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Congratulations! You're going to become parents!
       Over the next few months, there are so many things to think about. What color will you paint the baby's room? What will Rover think? Must you honor Aunt Hildegard's dying wish that you name your first child after her?
       One of the biggest concerns for today's parents--after delivery of a healthy child--is how the arrival of a new baby will affect work and how work will affect the arrival of the new baby. With more women in the work force than in years past, and with more men taking a larger role in raising their children, both parents have to think about family leave options.
       The Family and Medical Leave Act (FMLA) of 1993 provides some national guidelines for employers. In addition, each state has its own laws--so check with your employer for specific concerns. Contact your state's labor department about family and medical leave laws for your state.

Generally, federal law only covers employers employing 50 or more individuals. However, the specifics of the law are a bit more complicated than that when you take into account on-site and off-site workers, part-time workers, and so on. The law also covers public agencies--such as schools and state, local, and federal employers--even if they have fewer than 50 workers.
       According to information from the Institute for International Research in Arlington, Va., FMLA allows eligible employees, male or female, up to 12 weeks of leave each year for certain reasons, including the birth or adoption of a child, or to care for a child, spouse, or parent who is seriously ill. However, the law doesn't require the leave to be paid. This is no vacation: If you plan to take leave, make sure your resources, including credit union savings, are adequate to make it as financially pain-free as possible.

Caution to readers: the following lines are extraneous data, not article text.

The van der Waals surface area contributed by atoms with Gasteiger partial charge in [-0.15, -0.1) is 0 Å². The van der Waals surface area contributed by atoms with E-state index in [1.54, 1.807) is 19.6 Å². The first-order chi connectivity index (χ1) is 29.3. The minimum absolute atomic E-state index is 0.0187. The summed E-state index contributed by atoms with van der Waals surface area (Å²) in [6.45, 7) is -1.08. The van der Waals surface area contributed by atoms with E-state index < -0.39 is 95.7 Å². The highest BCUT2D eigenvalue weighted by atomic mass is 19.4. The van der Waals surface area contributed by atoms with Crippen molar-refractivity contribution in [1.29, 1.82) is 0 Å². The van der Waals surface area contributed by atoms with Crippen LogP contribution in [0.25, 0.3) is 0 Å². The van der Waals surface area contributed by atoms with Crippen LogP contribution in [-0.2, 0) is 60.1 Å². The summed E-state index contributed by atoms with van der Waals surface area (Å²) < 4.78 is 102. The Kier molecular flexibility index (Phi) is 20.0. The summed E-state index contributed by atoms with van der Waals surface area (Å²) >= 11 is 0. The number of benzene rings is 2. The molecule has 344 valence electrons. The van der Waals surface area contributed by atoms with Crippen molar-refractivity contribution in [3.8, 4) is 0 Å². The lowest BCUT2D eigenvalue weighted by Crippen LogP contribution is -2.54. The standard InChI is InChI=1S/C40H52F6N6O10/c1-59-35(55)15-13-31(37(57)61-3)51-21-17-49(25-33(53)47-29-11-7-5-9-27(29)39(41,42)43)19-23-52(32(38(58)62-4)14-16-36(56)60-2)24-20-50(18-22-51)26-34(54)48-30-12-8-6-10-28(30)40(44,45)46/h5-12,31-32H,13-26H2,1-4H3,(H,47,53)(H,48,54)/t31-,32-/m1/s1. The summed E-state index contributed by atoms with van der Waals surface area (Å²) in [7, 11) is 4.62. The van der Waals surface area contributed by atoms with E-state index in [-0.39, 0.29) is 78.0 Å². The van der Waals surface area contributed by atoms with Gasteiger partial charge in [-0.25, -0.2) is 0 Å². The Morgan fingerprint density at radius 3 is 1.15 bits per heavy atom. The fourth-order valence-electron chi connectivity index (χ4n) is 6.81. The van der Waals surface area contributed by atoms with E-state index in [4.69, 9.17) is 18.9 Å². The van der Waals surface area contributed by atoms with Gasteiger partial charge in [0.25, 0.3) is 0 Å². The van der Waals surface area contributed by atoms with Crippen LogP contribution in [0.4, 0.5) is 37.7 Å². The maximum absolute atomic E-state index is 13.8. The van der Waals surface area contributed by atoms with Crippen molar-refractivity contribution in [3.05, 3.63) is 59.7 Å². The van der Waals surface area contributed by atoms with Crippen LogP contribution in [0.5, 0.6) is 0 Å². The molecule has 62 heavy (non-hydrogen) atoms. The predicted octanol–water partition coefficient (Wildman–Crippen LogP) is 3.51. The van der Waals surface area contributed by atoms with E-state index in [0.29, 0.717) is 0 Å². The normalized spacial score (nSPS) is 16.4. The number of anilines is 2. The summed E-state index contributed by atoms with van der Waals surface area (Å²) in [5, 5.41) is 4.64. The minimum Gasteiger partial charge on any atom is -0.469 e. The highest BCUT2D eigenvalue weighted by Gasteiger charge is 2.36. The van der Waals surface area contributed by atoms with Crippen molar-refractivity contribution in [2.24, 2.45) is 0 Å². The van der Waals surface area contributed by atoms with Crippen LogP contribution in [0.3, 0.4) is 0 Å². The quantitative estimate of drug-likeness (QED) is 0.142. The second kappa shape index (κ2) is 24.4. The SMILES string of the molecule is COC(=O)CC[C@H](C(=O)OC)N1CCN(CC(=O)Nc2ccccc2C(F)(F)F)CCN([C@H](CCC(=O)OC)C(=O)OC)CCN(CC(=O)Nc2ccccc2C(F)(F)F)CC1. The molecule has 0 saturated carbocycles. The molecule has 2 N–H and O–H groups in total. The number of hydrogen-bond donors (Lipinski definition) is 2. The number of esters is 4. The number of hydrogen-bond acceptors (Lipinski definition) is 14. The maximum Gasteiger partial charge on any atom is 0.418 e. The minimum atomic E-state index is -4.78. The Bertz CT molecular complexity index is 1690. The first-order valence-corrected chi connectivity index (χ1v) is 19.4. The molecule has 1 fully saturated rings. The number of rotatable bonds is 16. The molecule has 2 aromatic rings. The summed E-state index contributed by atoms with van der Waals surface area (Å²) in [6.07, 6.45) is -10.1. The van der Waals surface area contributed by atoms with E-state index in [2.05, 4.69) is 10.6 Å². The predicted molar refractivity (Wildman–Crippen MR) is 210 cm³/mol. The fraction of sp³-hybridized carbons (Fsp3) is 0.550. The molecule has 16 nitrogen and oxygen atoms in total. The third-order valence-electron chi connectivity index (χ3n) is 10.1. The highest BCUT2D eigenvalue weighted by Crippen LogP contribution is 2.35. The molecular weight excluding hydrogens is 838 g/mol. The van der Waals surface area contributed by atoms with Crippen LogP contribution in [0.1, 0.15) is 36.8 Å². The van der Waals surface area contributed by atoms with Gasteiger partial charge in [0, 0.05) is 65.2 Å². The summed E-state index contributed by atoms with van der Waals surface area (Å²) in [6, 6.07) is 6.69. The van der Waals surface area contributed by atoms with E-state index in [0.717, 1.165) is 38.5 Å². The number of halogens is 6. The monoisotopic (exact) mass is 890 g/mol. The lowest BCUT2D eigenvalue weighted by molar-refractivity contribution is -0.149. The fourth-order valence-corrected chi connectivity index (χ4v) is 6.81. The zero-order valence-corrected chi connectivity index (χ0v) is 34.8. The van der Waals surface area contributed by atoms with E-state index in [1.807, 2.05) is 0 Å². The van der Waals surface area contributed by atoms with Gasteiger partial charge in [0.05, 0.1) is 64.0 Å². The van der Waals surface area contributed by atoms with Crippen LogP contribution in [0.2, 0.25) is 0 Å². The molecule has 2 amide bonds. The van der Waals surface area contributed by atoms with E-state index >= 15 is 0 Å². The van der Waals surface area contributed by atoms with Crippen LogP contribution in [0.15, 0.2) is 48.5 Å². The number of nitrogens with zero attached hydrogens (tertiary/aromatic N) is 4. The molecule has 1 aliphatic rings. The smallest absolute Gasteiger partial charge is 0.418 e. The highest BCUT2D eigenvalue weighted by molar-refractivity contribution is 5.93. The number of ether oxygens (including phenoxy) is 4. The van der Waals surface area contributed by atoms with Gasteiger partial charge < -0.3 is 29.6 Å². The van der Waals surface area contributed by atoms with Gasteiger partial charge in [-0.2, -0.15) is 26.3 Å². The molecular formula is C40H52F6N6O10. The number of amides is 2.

Here are some common questions about family leave.

The law does not
require the employer
to pay you for the leave.

I just found out we're going to have a baby. How soon should I tell my employer?
"You should give your employer as much notice as possible," says Pam Lokken of the human resources department at TDS-CS Computing Services in Madison, Wis. Of course, some of this is common courtesy--if you want to stay on your employer's good side, you'll give enough time to prepare for your absence. But federal law also requires a minimum of 30 days' notice.
       In cases where this isn't possible--a premature birth, for example--you must give notice "as soon as practicable" (within a business day or two), and you should be in the clear. But if you fail to notify your employer--and if the need was foreseeable for that amount of time--the law says your employer can delay commencement of your leave by 30 days.

Does maternity leave count against my family leave?
According to the federal law, yes. If your employer grants you maternity leave, your employer simultaneously may count the leave against the 12 weeks of leave you're allowed under FMLA.
       One related point: Your employer can make you use vacation, sick leave, or other accumulated leave before granting you leave under the FMLA.

How can I tell if I am eligible to take family leave?